On this day in 1697 was held the first service in the present St Paul’s Cathedral, at the time still in the process of being built by Sir Christopher Wren, after its immediate predecessor had been burnt down in the Great Fire of 1666 (*). Building and repair work would continue until 1710, and the cathedral would only finally formally open on Christmas Day, December 25th, 1711..
There have been five cathedrals on the site of the present St Paul’s.
The first was built in 604, shortly after the first Christian mission under St Augustine landed in Kent, by the King of Kent, Ethelburg, for the Bishop of London, Mellitus, and destroyed by fire in 675.
The second, “The Church of Paulesbyri”, was built between 675-85 by the Bishop, Erkenwald, and destroyed by the Vikings in 961.
The third was built in 961, and destroyed by fire in 1087.
The fourth, “old St Paul’s”, was built in the Norman, or Romanesque, style in the years after 1087 by the Bishop, Maurice and his successors; rebuilt and extended in the Gothic style in 1221-1240, and in the “New Work” of 1269-1332; renovated in the Renaissance style by Inigo Jones in 1633-1641, and again by Wren, after the Civil War, during which it had been occupied by Parliamentary troops and horses, in 1660; and burnt down in the Great Fire of 1666. There is a model of it in the Museum of London. It was clearly an impressive building, measuring some 600’ in length, and over 400’, or, according to some estimates, over 500’, in height, inclusive of the spire (which was destroyed by lightning in 1444, rebuilt in 1462, and destroyed by lightning again in 1561). As John Denham wrote in 1624: “That sacred pile, so vast, so high|That whether ‘tis a part of earth or sky|Uncertain seems, and may be thought a proud|Aspiring mountain or descending cloud … ”.
The fifth, present cathedral was built in the Baroque style by Wren between 1675-1710. It is faced in plain Portland Stone (66000 tons of it, quarried in Dorset and brought round the coast and up the Thames to London in barges), wonderfully reflective of the City’s light and mood. It is crowned with a glorious and iconic dome, making it unique among all the cathedrals of England. The stone-work is by the Master Masons Joshua Marshall and the brothers Edward and Thomas Strong and their team, overseen by Grinling Gibbons; the wood-work by the Master Carpenter John Langland and his team, also overseen by Grinling Gibbons; and the demi-grisaille paint-work inside the dome by the Painter-Stainer James Thornhill and his team. Wren’s simple epitaph inside the cathedral reads “Lector, si monumentum requiris, circumspice”, meaning “Reader, should you seek his memorial, look about you”. On the pediment above the south door is a stone bearing the image of a Phoenix rising from the ashes, together with the inscription “Resurgam”, meaning “I shall rise again” (a different stone bearing the same inscription had happened to be found among the smouldering ruins of the old cathedral – a positive portent if ever there was one).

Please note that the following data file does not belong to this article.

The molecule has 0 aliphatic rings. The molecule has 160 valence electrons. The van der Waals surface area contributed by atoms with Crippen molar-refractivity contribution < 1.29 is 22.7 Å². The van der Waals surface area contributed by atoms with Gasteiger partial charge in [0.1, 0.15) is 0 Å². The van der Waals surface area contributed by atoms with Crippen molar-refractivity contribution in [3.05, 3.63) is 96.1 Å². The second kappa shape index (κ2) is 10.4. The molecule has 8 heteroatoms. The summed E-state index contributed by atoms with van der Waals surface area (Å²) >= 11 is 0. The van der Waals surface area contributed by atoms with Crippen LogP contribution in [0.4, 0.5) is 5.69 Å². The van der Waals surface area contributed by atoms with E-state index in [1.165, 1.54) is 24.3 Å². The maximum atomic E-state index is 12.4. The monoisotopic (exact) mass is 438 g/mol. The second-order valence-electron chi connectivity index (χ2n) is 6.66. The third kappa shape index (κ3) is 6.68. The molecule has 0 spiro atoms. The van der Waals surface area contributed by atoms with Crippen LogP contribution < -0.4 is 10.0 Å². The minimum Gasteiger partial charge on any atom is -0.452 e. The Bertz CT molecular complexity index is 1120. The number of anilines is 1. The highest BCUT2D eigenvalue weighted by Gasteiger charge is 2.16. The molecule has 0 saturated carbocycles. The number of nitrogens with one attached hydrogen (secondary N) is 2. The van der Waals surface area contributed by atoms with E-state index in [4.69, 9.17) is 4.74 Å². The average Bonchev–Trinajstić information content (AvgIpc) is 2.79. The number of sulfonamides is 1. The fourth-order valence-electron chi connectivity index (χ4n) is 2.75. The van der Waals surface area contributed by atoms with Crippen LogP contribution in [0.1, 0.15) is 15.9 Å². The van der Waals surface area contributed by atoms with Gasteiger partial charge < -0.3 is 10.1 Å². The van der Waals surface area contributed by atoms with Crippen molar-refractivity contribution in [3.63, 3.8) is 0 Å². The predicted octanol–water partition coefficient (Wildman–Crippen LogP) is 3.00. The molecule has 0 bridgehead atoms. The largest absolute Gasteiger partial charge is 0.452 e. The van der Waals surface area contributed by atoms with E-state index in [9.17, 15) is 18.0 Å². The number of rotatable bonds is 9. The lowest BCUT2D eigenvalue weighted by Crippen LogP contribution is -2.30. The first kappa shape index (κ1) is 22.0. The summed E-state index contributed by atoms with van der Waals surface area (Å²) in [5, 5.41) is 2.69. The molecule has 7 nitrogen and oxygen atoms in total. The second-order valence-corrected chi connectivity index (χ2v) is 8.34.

There are a great many important memorials in the interior of the cathedral. The one in the south quire aisle to the metaphysical poet John Donne (1572-1631) survived the Great Fire, although if you look carefully, you can still see scorch-marks around its base! The ones in the crypt to, among others, Nicholas Bacon (d. 1579), father of Francis, and Thomas Heneage (d. 1594), stepfather of Shakespeare’s patron Henry Wriothesley, Earl of Southampton, also survived the fire, although again not without a certain amount of charring!
(*) The service was one of thanksgiving for the end of the Nine Years War, also known as the War of the Grand Alliance or the War of the League of Augsburg, between France on the one side, and a coalition of European countries, including Britain, on the other.